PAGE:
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Brain Sci. 2015, 5(3), 275-298; doi:10.3390/brainsci5030275

Nonmechanical Roles of Dystrophin and Associated Proteins in Exercise, Neuromuscular Junctions, and Brains

1
Department of Medical Genetics, University of Alberta Faculty of Medicine and Dentistry
2
Department of Molecular Therapy, National Institute of Neuroscience, National Center of Neurology and Psychiatry, 4-1-1, Ogawa-higashi, Kodaira, Tokyo 187-8502, Japan
3
Muscular Dystrophy Canada Research Chair, 8812-112 St, Edmonton, AB T6G 2H7, Canada
*
Authors to whom correspondence should be addressed.
Academic Editor: Stephen D. Meriney
Received: 12 May 2015 / Revised: 29 June 2015 / Accepted: 21 July 2015 / Published: 29 July 2015
(This article belongs to the Special Issue Exercise and Brain Function)
View Full-Text   |   Download PDF [604 KB, uploaded 29 July 2015]   |  

Abstract

Dystrophin-glycoprotein complex (DGC) is an important structural unit in skeletal muscle that connects the cytoskeleton (f-actin) of a muscle fiber to the extracellular matrix (ECM). Several muscular dystrophies, such as Duchenne muscular dystrophy, Becker muscular dystrophy, congenital muscular dystrophies (dystroglycanopathies), and limb-girdle muscular dystrophies (sarcoglycanopathies), are caused by mutations in the different DGC components. Although many early studies indicated DGC plays a crucial mechanical role in maintaining the structural integrity of skeletal muscle, recent studies identified novel roles of DGC. Beyond a mechanical role, these DGC members play important signaling roles and act as a scaffold for various signaling pathways. For example, neuronal nitric oxide synthase (nNOS), which is localized at the muscle membrane by DGC members (dystrophin and syntrophins), plays an important role in the regulation of the blood flow during exercise. DGC also plays important roles at the neuromuscular junction (NMJ) and in the brain. In this review, we will focus on recently identified roles of DGC particularly in exercise and the brain. View Full-Text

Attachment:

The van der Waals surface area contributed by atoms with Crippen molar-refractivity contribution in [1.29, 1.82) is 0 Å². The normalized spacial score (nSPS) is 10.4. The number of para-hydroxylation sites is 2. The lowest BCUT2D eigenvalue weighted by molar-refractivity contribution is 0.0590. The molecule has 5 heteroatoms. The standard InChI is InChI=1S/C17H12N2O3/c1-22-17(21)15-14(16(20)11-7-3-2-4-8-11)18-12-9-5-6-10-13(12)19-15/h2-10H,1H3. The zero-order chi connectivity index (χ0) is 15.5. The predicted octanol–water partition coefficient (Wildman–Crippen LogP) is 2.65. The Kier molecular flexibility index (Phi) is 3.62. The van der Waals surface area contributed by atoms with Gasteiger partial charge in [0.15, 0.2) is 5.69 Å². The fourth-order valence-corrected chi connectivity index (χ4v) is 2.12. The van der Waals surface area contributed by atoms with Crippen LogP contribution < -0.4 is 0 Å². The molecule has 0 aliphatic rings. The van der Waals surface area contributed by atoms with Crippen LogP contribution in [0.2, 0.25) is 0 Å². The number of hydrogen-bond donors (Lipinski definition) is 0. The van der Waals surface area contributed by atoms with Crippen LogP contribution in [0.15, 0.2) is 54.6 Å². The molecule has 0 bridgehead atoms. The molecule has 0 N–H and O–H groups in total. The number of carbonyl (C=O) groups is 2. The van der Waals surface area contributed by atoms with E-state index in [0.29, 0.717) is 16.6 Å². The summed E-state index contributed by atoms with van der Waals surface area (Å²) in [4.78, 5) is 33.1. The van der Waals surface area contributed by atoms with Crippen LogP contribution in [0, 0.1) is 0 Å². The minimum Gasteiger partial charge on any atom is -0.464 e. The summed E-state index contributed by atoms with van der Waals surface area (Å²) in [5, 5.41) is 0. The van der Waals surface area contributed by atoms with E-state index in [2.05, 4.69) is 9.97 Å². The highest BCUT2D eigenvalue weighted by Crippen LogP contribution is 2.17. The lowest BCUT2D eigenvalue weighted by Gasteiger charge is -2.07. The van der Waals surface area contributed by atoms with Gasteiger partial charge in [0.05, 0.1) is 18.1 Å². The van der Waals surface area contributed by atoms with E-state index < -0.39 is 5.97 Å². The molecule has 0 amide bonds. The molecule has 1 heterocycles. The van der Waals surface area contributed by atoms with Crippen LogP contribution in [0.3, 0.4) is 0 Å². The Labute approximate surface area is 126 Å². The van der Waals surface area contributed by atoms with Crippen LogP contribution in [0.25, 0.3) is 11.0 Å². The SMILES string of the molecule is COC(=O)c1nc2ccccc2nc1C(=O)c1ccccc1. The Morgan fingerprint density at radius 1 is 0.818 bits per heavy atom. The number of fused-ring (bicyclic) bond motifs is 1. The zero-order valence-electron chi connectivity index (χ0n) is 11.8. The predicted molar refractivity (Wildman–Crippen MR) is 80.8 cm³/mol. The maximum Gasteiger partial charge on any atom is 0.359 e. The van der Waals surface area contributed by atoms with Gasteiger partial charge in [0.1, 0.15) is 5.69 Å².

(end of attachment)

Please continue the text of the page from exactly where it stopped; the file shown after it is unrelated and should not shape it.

Keywords: dystrophin; dystrophin-glycoprotein complex (DGC); syntrophin; exercise; brain; tadalafil (Cialis®); sildenafil citrate (Viagra®); muscular dystrophy; neuronal nitric oxide synthase (nNOS); two-hit hypothesis (two-hit theory) dystrophin; dystrophin-glycoprotein complex (DGC); syntrophin; exercise; brain; tadalafil (Cialis®); sildenafil citrate (Viagra®); muscular dystrophy; neuronal nitric oxide synthase (nNOS); two-hit hypothesis (two-hit theory)
This is an open access article distributed under the Creative Commons Attribution License which permits unrestricted use, distribution, and reproduction in any medium, provided the original work is properly cited. (CC BY 4.0).

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Nichols, B.; Takeda, S.; Yokota, T. Nonmechanical Roles of Dystrophin and Associated Proteins in Exercise, Neuromuscular Junctions, and Brains. Brain Sci. 2015, 5, 275-298.

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